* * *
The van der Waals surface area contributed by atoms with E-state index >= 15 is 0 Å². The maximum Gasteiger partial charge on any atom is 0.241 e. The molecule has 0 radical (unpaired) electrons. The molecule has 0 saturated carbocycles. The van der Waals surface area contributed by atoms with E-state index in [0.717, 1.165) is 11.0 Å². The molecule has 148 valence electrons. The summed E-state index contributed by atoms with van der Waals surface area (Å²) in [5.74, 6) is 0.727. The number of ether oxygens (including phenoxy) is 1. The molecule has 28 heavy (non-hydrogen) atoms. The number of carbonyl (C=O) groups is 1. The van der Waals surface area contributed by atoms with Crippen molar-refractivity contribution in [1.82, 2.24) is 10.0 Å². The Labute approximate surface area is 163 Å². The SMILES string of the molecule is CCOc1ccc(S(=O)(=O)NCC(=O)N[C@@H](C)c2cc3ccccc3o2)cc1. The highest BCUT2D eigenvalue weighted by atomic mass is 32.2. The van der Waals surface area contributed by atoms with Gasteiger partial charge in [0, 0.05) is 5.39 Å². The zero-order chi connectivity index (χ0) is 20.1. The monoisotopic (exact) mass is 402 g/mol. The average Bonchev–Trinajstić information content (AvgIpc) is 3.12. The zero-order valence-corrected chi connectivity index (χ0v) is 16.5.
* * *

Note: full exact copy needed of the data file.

The van der Waals surface area contributed by atoms with E-state index >= 15 is 0 Å². The maximum Gasteiger partial charge on any atom is 0.241 e. The molecule has 0 radical (unpaired) electrons. The molecule has 0 saturated carbocycles. The van der Waals surface area contributed by atoms with E-state index in [0.717, 1.165) is 11.0 Å². The molecule has 148 valence electrons. The summed E-state index contributed by atoms with van der Waals surface area (Å²) in [5.74, 6) is 0.727. The number of ether oxygens (including phenoxy) is 1. The molecule has 28 heavy (non-hydrogen) atoms. The number of carbonyl (C=O) groups is 1. The van der Waals surface area contributed by atoms with Crippen molar-refractivity contribution in [1.82, 2.24) is 10.0 Å². The Labute approximate surface area is 163 Å². The SMILES string of the molecule is CCOc1ccc(S(=O)(=O)NCC(=O)N[C@@H](C)c2cc3ccccc3o2)cc1. The highest BCUT2D eigenvalue weighted by atomic mass is 32.2. The van der Waals surface area contributed by atoms with Gasteiger partial charge in [0, 0.05) is 5.39 Å². The zero-order chi connectivity index (χ0) is 20.1. The monoisotopic (exact) mass is 402 g/mol. The average Bonchev–Trinajstić information content (AvgIpc) is 3.12. The zero-order valence-corrected chi connectivity index (χ0v) is 16.5.